For member responsibilities and instructions on how to file an application, please see the Federal Register notice.

Australia - Iran sanctions changes

The Department of Foreign Affairs and Trade (DFAT) has announced that the Australian Government is implementing changes to Australia’s sanctions on Iran in line with our international obligations under UN Security Council resolutions.

The Australian Government will apply the changes to UN sanctions on Iran as required by UN Security Council Resolution 2231, although others will remain in place.

The Australian Government has decided to suspend certain autonomous sanctions on Iran, while others will remain in place. For more information, please read DFAT’s Iran Frequently Asked Questions.

The Iran sanctions website will be amended to reflect the changes to Australian sanction laws as they take legislative effect. Australia has lifted all nuclear-related economic and financial sanctions. However, some restrictions remain in force, including restrictions on the transfer of proliferation sensitive goods, the arms and ballistic missiles embargoes and the restrictive measures against some designated persons and entities.



Exporters will be required to verify containers “gross mass” under SOLAS Convention amendments – 1 July 2016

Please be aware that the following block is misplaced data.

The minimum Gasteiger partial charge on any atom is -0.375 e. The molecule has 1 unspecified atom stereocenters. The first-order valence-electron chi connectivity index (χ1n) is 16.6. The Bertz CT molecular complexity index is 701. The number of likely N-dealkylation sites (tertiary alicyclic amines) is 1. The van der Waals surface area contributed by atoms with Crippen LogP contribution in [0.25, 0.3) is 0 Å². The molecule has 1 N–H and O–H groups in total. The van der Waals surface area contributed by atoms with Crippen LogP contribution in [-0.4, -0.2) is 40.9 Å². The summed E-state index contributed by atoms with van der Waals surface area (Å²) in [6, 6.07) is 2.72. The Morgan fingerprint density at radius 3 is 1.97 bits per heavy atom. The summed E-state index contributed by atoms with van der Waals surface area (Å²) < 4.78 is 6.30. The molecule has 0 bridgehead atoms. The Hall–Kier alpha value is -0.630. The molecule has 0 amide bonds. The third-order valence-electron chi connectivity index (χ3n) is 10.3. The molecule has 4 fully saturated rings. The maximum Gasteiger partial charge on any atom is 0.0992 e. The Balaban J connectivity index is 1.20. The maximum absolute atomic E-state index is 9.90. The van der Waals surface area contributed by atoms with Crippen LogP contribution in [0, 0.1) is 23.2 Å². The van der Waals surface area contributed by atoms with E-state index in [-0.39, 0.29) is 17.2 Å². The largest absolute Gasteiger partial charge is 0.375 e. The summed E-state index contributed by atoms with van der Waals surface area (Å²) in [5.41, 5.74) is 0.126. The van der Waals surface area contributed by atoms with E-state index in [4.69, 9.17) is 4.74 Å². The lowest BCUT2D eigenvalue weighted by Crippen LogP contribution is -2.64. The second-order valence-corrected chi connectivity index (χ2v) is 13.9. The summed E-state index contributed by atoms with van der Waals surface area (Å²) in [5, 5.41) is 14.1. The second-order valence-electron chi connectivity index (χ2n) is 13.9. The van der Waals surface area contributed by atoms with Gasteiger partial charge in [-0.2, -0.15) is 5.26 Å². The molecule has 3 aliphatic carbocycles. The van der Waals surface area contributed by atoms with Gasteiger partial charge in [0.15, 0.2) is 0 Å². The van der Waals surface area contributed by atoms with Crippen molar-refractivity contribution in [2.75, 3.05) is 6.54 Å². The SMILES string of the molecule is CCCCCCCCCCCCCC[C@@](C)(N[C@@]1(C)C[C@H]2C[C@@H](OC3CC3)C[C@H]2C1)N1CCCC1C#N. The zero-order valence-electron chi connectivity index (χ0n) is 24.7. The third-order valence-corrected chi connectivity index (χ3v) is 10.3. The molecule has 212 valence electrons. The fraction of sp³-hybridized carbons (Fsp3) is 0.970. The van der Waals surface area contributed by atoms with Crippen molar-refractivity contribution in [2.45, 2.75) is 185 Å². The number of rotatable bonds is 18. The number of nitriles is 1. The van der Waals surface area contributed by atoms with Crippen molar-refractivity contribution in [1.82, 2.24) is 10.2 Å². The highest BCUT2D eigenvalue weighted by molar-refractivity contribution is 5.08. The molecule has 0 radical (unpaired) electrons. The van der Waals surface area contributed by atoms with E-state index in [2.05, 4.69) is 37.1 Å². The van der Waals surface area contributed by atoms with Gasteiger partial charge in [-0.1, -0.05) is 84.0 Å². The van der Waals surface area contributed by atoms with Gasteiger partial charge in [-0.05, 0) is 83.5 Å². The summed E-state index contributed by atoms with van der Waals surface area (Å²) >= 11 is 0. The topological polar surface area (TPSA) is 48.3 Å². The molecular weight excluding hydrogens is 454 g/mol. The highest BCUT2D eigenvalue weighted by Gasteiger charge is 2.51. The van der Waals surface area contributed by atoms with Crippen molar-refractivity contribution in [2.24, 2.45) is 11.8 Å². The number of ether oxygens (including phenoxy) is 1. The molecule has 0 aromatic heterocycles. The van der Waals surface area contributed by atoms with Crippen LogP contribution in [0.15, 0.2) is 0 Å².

The International Maritime Organization (IMO), a specialized agency of the United Nations responsible for improving maritime safety and preventing pollution from ships, is responsible for the Safety of Life at Sea Convention (SOLAS). In May 2014, amendments to SOLAS (SOLAS Chapter VI, Regulation 2; the “regulation”) that will affect imports and exporters were approved by the IMO Sub-Committee on Dangerous Goods, Solid Cargoes and Containers. The regulation was adopted by IMO’s Maritime Safety Committee (MSC) at its 94th session in November. The regulation, which will come into force on 1 July 2016, will require exporters to present and verify the “gross mass” (weight) of packed containers prior to stowage aboard ship (with certain exceptions) and sign a certification. If the verified gross mass weight is presented to the carrier by means of EDP or EDI transmission techniques, the signature(s) may be electronic signature(s) or may be replaced by the name(s) (in capitals) of the person(s) authorized to sign.

As with other SOLAS provisions, the enforcement of the SOLAS requirements regarding the verified gross mass of packed containers falls within the competence and is the responsibility of the SOLAS Contracting Governments. Contracting Governments acting as port States should verify compliance with these SOLAS requirements. Any incidence of non-compliance with the SOLAS requirements is enforceable according to national legislation. In the United States, the U.S. Coast Guard is expected to issue guidance.

Resources:

US - FAS accepting affidavits for eligible wool products duty refunds

On February 1, 2016, the Foreign Agricultural Service (FAS) published in the Federal Register a notice announcing that it will accept affidavits from individuals or firms to substantiate eligibility for distributions from the Refund of Duties Paid on Imports of Certain Wool Products program (the Refund program) authorized under Section 12315 of the Agricultural Act of 2014 (Pub. L. 113– 79) (the Act). For calendar year 2016 distributions, affidavits must be electronically filed with FAS no later than March 1, 2016.